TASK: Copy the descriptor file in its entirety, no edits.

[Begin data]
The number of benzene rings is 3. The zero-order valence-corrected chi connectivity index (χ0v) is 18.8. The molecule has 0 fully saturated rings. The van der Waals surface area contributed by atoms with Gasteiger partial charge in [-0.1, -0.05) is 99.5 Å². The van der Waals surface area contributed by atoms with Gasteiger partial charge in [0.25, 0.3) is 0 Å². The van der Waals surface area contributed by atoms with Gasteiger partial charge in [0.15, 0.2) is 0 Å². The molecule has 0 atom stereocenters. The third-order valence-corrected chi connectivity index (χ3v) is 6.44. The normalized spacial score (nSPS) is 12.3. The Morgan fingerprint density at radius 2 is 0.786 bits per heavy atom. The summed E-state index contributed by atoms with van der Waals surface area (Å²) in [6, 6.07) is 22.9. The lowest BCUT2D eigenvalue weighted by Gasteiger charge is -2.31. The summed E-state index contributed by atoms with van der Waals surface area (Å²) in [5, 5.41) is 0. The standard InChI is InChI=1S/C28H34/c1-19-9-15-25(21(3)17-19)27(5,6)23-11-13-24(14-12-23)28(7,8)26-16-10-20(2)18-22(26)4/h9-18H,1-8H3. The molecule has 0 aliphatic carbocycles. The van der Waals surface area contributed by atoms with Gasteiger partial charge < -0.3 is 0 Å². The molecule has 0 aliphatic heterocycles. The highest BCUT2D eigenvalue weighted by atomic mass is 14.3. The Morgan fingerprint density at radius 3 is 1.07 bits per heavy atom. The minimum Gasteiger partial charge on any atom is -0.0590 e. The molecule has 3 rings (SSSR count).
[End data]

The number of benzene rings is 3. The zero-order valence-corrected chi connectivity index (χ0v) is 18.8. The molecule has 0 fully saturated rings. The van der Waals surface area contributed by atoms with Gasteiger partial charge in [-0.1, -0.05) is 99.5 Å². The van der Waals surface area contributed by atoms with Gasteiger partial charge in [0.25, 0.3) is 0 Å². The van der Waals surface area contributed by atoms with Gasteiger partial charge in [0.15, 0.2) is 0 Å². The molecule has 0 atom stereocenters. The third-order valence-corrected chi connectivity index (χ3v) is 6.44. The normalized spacial score (nSPS) is 12.3. The Morgan fingerprint density at radius 2 is 0.786 bits per heavy atom. The summed E-state index contributed by atoms with van der Waals surface area (Å²) in [6, 6.07) is 22.9. The lowest BCUT2D eigenvalue weighted by Gasteiger charge is -2.31. The summed E-state index contributed by atoms with van der Waals surface area (Å²) in [5, 5.41) is 0. The standard InChI is InChI=1S/C28H34/c1-19-9-15-25(21(3)17-19)27(5,6)23-11-13-24(14-12-23)28(7,8)26-16-10-20(2)18-22(26)4/h9-18H,1-8H3. The molecule has 0 aliphatic carbocycles. The van der Waals surface area contributed by atoms with Gasteiger partial charge < -0.3 is 0 Å². The molecule has 0 aliphatic heterocycles. The highest BCUT2D eigenvalue weighted by atomic mass is 14.3. The Morgan fingerprint density at radius 3 is 1.07 bits per heavy atom. The minimum Gasteiger partial charge on any atom is -0.0590 e. The molecule has 3 rings (SSSR count).